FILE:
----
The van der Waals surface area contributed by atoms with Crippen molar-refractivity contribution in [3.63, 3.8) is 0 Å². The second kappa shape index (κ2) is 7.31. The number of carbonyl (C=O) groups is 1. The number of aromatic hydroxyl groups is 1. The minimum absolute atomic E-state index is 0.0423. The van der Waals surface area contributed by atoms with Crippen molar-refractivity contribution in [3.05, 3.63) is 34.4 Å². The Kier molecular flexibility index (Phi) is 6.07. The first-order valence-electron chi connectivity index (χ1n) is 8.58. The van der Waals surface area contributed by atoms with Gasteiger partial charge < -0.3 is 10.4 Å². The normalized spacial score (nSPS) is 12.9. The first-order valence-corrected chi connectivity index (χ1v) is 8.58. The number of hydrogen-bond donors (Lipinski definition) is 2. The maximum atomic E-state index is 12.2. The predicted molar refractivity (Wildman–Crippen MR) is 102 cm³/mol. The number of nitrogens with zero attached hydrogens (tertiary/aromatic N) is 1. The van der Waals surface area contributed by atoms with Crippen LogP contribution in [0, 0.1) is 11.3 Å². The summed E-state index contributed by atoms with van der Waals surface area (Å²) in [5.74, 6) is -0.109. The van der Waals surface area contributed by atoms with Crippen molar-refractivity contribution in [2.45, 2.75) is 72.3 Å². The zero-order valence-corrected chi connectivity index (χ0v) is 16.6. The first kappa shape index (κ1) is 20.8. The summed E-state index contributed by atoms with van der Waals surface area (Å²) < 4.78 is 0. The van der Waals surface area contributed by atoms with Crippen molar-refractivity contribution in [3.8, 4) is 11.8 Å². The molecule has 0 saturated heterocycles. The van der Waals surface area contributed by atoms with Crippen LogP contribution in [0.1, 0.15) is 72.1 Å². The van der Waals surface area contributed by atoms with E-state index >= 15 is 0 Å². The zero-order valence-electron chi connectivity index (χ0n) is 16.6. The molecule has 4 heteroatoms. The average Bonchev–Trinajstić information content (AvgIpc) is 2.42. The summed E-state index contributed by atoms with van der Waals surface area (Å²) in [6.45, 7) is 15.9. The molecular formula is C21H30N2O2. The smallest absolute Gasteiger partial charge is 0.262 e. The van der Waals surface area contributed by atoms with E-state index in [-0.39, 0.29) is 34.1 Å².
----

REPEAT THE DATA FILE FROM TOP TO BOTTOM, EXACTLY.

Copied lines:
The van der Waals surface area contributed by atoms with Crippen molar-refractivity contribution in [3.63, 3.8) is 0 Å². The second kappa shape index (κ2) is 7.31. The number of carbonyl (C=O) groups is 1. The number of aromatic hydroxyl groups is 1. The minimum absolute atomic E-state index is 0.0423. The van der Waals surface area contributed by atoms with Crippen molar-refractivity contribution in [3.05, 3.63) is 34.4 Å². The Kier molecular flexibility index (Phi) is 6.07. The first-order valence-electron chi connectivity index (χ1n) is 8.58. The van der Waals surface area contributed by atoms with Gasteiger partial charge < -0.3 is 10.4 Å². The normalized spacial score (nSPS) is 12.9. The first-order valence-corrected chi connectivity index (χ1v) is 8.58. The number of hydrogen-bond donors (Lipinski definition) is 2. The maximum atomic E-state index is 12.2. The predicted molar refractivity (Wildman–Crippen MR) is 102 cm³/mol. The number of nitrogens with zero attached hydrogens (tertiary/aromatic N) is 1. The van der Waals surface area contributed by atoms with Crippen LogP contribution in [0, 0.1) is 11.3 Å². The summed E-state index contributed by atoms with van der Waals surface area (Å²) in [5.74, 6) is -0.109. The van der Waals surface area contributed by atoms with Crippen molar-refractivity contribution in [2.45, 2.75) is 72.3 Å². The zero-order valence-corrected chi connectivity index (χ0v) is 16.6. The first kappa shape index (κ1) is 20.8. The summed E-state index contributed by atoms with van der Waals surface area (Å²) < 4.78 is 0. The van der Waals surface area contributed by atoms with Crippen molar-refractivity contribution in [3.8, 4) is 11.8 Å². The molecule has 0 saturated heterocycles. The van der Waals surface area contributed by atoms with Crippen LogP contribution in [0.1, 0.15) is 72.1 Å². The van der Waals surface area contributed by atoms with E-state index >= 15 is 0 Å². The zero-order valence-electron chi connectivity index (χ0n) is 16.6. The molecule has 4 heteroatoms. The average Bonchev–Trinajstić information content (AvgIpc) is 2.42. The summed E-state index contributed by atoms with van der Waals surface area (Å²) in [6.45, 7) is 15.9. The molecular formula is C21H30N2O2. The smallest absolute Gasteiger partial charge is 0.262 e. The van der Waals surface area contributed by atoms with E-state index in [-0.39, 0.29) is 34.1 Å².